Top List Thursday – Great Book To Film Adaptations

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As the great Sledge Hammer once said: “I’m waiting for the movie version.” Often people will counter that the book is better than the movie, but this is not always the case. Here are a few films that not only did their books justice, but sometimes turned out even better.

  • Lord Of The Rings

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No surprises here – if Peter Jackson’s adaptation of the J.R.R. Tolkien novels teaches us anything it’s that books can be rich pickings for great movie franchises. Harry Potter would sit here, but LOTR had to deal with much higher expectations – which is something when you consider Harry’s fans were initially mostly obsessive teenage girls. The results are obvious – you have to dig deep to find a detractor of the trilogy, though knowing fantasy fans you won’t need to go that deep.

  • Perfume

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Jean-Baptiste Grenouille is a man with an unusual gift of scent. Unfortunately he lives in 18th century France, where the smell of urine in the street ranked as vaguely unpleasant. But Grenouille pays no mind – his olfactory gifts and distinct lack of humanity leads him down the path of a serial killer, hunting young virgins in order to manufacture the perfect smell. The book Perfume tells its story so vividly with smell that many, including Stanley Kubrick, thought it was impossible to make as a film. Yet here it is – and many consider it even better than the novel. It is hard to think of another film where you swear you can smell the visuals.

  • Fear & Loathing In Las Vegas

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Hunter S. Thompson’s madcap adventure has practically been Sin City’s calling card until the ‘What Happens In Vegas’ campaign was launched a few years ago. The novel is a brilliant piece of insanity where truth and fiction are hard to separate, starting more than a few fights over its authenticity. But the book has that aura of being so crazy that it has to be real. The movie understood this well. It is a near page-by-page copy of the book, but brings a visual style and kinetic energy that resonates the legend of of what the phrase ‘fear and loathing’ signifies.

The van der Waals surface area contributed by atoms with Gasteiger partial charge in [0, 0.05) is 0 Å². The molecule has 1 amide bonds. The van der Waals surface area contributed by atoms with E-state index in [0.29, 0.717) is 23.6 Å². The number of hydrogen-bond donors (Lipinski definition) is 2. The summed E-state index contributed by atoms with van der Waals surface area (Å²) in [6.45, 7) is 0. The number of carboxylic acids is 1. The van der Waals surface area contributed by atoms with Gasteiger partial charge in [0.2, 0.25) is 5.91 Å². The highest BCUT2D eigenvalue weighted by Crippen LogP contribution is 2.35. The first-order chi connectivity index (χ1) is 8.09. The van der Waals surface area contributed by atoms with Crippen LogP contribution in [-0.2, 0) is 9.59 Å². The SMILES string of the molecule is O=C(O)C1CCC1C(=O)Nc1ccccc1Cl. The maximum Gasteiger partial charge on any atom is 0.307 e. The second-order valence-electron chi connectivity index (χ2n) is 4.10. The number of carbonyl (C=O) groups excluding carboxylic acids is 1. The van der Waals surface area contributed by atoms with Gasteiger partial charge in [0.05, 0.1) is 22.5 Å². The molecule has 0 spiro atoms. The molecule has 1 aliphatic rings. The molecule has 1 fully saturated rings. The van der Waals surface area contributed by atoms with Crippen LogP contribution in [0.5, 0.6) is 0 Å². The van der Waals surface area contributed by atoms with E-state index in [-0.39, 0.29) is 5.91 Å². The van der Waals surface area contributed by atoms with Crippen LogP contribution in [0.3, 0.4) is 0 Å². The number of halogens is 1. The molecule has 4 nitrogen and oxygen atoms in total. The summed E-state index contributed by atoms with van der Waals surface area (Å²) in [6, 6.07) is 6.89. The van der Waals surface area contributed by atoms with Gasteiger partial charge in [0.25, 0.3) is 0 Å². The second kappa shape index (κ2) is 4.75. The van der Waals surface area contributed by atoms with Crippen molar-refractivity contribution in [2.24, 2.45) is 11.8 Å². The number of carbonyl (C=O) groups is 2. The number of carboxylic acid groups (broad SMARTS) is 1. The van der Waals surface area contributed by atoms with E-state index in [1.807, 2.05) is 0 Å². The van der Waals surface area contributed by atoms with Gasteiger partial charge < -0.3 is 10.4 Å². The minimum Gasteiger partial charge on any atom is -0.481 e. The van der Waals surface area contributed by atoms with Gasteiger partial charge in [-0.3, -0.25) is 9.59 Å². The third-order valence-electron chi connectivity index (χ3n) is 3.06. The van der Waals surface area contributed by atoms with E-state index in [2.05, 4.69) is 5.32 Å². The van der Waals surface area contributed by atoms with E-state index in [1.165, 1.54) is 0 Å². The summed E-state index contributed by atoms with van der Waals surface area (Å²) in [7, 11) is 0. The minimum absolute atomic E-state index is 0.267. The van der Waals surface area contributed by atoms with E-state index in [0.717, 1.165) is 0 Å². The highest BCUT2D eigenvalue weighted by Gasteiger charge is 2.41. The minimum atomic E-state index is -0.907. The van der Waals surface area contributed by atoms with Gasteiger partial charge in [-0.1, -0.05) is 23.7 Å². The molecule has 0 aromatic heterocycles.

• Drive

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The slick thriller about a getaway driver with a great playlist inherited its dark, brooding demeanour from the novel, itself a very grim but entertaining experience. Drive’s film adaptation has divided fans of the book as it casts the main character in a much harsher light while softening many of the other characters. But others feel the movie is a far leaner, better interpretation than the original. It also adds a few scenes of its own that improve the narrative. So it’s really about who you ask. But in both someone gets a shotgun blast to the face, so there’s that.

  • Die Hard

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John McClane existed in pulp before he hit the big time, except he was known as Joe Leland in the novel Nothing Lasts Forever. Leland has even made his movie debut before, portrayed by Frank Sinatra in The Detective. Forever was the sequel, but it never repeated this in movie form. Later it was retooled as a Commando sequel, but Arnie turned it down. Then, says Wikipedia, it was molded into Die Hard. There are subtle differences, yet Die Hard is a surprisingly faithful retelling of the book. But that ‘Yippee-ki-yay’ line is all Willis.

  • Nosferatu

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The furore over Twilight and its vampires is a little misplaced. The origin of modern vampire lore, Bram Stoker’s victorian horror Dracula, contains only a few of the items today considered sacred bloodsucker lore. His titular character, for example, could go out in sunlight without any harmful effects. Instead this was one of several changes made by the movie Nosferatu, perhaps the first vampire movie and certainly the first to try and adapt Stoker’s novel. But in lieu of his estate refusing rights for the novel, the filmmakers got creative and altered a few details. They made a movie that even today is one of the entertainment world’s most recognisable. It didn’t work: Stoker’s widow sued the producers and won, pushing Nosferatu’s studio into bankruptcy.

  • Fight Club